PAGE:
THE BLOG

One Ring

11/15/2012 01:48 pm ET | Updated Jan 15, 2013
  • Lawrence D. Elliott Author, 'Chicken Soup for the Soul' contributor, Toastmasters International member

"Give me one ring," is what I always heard from Lisa's mom as we headed out the door. It was something that was said every time we left Lisa's parents' Anaheim home on our journey to our home. It was her mom's traditional farewell.

It dated back to when Lisa's Grandpa Joe lived in Apple Valley, approximately 90 minutes away. Whenever he'd leave after a family gathering, before he made the drive, Lisa's mom would tell him, "Give me one ring."

The meaning of this was quite simple. When he arrived home, he was supposed to call the family, let the phone ring once, then hang up. It was a sign that he had made it home safely. Back in the days before inexpensive long distance service, this was a money-saving solution to let those far away know you're okay.

Grandpa Joe eventually died from heart failure. The story of what happened the night the family returned home from the hospital after his death is quite amazing. The phone rang... just once. It occurred exactly 90 minutes after his death. That was Grandpa Joe checking in. To them, it meant he had arrived at his final destination.

I can't remember how many times I've heard that story. And no one seemed to tell it more than Lisa's dad Dave, who was not only my manager, but my business partner in real estate. He was also my father-in-law.

Often, people I tell the story to ask me if it was true. "That's what the family says," I'd say with a smile. You see, with Dave you didn't always know. To put it kindly, the line between truth and fiction could be a blurry one.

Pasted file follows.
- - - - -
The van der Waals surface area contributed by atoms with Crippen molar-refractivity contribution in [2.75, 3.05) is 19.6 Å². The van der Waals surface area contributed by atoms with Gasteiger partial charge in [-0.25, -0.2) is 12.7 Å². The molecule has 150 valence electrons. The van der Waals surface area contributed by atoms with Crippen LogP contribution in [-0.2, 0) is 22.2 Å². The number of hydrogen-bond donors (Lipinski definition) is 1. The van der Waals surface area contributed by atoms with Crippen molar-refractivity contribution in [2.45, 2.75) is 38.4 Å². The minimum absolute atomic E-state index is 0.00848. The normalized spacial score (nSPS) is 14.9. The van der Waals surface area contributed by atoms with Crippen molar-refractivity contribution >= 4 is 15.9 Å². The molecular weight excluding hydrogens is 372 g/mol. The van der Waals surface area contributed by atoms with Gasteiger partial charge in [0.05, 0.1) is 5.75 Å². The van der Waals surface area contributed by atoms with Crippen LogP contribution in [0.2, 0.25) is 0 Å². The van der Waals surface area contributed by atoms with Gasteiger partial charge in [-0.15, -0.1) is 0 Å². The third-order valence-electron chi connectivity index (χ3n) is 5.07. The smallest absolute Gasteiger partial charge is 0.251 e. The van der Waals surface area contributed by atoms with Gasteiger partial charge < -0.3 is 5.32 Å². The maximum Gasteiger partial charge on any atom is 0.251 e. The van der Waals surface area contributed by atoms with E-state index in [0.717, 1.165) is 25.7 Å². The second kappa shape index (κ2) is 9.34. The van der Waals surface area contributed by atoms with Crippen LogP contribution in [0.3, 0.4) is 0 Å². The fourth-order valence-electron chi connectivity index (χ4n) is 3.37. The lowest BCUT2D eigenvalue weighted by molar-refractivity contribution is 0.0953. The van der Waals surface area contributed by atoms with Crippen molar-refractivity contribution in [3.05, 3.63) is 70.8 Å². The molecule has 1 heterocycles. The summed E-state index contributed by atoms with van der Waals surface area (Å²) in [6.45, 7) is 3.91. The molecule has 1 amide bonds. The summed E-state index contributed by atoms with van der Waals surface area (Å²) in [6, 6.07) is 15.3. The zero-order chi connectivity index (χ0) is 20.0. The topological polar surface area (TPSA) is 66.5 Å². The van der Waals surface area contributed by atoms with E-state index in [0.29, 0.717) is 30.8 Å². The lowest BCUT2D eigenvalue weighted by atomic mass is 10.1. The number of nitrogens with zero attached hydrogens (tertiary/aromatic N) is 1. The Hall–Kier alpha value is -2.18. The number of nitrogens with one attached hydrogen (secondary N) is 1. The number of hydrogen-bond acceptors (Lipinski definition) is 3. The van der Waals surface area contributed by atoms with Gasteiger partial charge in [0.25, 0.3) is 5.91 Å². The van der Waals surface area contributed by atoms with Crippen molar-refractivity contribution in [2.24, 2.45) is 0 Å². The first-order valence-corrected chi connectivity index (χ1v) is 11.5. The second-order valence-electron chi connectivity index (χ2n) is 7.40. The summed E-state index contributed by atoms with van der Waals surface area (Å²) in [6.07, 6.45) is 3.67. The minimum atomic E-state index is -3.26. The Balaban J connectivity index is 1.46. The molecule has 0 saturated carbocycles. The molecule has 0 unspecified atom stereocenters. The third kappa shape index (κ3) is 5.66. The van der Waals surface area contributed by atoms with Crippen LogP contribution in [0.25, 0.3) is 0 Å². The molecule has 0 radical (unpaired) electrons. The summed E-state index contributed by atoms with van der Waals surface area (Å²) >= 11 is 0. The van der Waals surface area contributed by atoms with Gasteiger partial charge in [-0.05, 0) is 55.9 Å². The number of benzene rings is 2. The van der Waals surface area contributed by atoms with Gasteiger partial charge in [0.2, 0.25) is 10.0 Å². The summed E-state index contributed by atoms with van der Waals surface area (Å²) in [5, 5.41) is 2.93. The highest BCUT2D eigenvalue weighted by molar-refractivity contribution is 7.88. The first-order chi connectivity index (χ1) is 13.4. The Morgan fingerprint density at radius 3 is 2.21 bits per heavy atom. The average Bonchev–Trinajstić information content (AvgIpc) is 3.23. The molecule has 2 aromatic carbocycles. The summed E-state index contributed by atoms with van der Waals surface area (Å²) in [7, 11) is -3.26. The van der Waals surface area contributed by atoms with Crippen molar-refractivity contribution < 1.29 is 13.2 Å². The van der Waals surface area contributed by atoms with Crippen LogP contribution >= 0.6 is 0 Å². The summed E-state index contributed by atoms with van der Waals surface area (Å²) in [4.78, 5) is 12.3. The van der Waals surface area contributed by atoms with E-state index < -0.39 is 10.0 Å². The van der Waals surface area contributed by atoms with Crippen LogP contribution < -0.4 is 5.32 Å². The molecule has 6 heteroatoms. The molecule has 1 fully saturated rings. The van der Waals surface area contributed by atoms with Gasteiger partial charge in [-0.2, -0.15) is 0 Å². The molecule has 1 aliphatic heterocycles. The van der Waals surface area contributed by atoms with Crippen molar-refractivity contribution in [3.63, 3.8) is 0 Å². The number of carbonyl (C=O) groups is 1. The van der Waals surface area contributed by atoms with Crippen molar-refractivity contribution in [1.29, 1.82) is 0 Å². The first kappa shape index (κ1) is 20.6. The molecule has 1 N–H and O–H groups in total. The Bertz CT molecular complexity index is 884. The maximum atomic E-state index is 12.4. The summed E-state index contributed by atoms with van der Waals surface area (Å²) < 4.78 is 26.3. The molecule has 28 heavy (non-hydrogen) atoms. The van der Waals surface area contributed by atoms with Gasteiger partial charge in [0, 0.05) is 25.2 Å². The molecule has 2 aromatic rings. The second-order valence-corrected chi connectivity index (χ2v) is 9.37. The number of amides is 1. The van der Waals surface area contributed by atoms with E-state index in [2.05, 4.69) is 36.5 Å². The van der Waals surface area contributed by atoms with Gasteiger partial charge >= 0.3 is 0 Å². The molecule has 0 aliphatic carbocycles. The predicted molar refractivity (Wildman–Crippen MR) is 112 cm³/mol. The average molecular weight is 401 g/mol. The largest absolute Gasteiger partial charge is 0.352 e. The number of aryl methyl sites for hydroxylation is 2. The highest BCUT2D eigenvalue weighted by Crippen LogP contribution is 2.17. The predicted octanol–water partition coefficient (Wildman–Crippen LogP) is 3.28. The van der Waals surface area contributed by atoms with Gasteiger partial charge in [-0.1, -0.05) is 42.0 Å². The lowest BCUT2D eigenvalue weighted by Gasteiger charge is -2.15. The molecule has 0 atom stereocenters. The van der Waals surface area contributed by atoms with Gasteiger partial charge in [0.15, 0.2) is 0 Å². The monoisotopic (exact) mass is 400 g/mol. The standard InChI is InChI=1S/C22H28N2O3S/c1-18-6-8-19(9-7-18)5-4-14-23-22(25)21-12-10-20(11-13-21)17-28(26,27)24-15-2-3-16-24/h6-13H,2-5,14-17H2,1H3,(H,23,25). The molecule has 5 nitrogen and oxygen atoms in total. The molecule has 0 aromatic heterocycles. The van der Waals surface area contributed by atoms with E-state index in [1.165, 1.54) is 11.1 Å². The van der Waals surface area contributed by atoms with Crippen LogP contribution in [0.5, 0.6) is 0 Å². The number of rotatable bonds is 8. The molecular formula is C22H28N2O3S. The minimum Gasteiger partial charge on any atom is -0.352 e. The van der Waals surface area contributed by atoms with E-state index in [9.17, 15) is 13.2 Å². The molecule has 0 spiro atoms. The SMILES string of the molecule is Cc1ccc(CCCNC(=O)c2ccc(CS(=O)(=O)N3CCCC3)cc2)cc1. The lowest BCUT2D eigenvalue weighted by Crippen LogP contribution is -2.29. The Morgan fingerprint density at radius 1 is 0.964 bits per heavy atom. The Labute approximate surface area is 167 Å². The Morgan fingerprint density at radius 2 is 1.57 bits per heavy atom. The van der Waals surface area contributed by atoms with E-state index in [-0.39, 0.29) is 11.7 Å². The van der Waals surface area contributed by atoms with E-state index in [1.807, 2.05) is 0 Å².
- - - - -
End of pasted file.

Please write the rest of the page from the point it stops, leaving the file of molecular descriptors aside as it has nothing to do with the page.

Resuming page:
On Tuesday, November 13, 2012, at 3:30 AM (PT), David Morris Scharlin peacefully departed this world. He was 83-years-young. It made me reflect with great emotion upon this complicated man.

He was not only a dedicated realtor in Southern California for over 40 years, but he was a Korean War veteran and a graduate of Long Beach State University with an accounting degree.

His real estate clients loved him and he loved them, too. He would gently guide them through each deal as if they were his own children.

He was also an officer of the corporation and a sales trainer. His agents loved him even more than his clients and they trusted him as he transformed them from green apples to polished and shiny red ones. He was a true teacher at heart.

He loved to mingle with the younger agents, not the "old folks", as he'd say. He believed the young people kept him young.

He wasn't a financially wealthy man, but if he had ten dollars in his pocket and you needed it, he'd give it to you. And if you really were in need, he'd find a way to materialize it into a twenty spot.

Of course, like all of us, he wasn't without his imperfections. He could make you angry one minute, then do something truly kind that would make you forget you were so pissed.

He was always ready with a joke or two, most of them on the dirty side. I can't tell you how many times I've walked away shaking my head.

Dave was a living and breathing reminder that to demand perfection from anyone in this world, we'd be searching on the wrong planet. We all have our shortcomings, whether we want to admit it or not.

And no matter how "politically incorrect" his comments were, that white, Jewish man never failed to introduce this black man as his son-in-law. And once in a while, he'd slip and say, "This is my son, Lawrence."

Can you imagine the looks we received?

After Lisa and I divorced, he said to her, "He'll always be my son."

Perhaps it wasn't a "slip," after all.

He could make you angry. He could frustrate the hell out of you. But just when you thought you had him figured out, he'd do something wonderful that made you realize you really loved him, too.

When Lisa shared the news of his passing with me, we both wept on the phone. After I hung up, tears continued to fall for another hour. When they stopped, I could feel a smile warm my face as I reflected upon a few funny moments with this complicated man. And that's how I'll choose to remember him.

Not only was his companion Vivian with him when he left, but so was Lisa, who had held her mom in her arms when she passed away ten years before.

I just hope Lisa keeps her phone nearby, ready to get her "one ring". This time, it'll be from her mom, letting her know her dad arrived at his final destination.

And you never know, maybe I'll get one, too.

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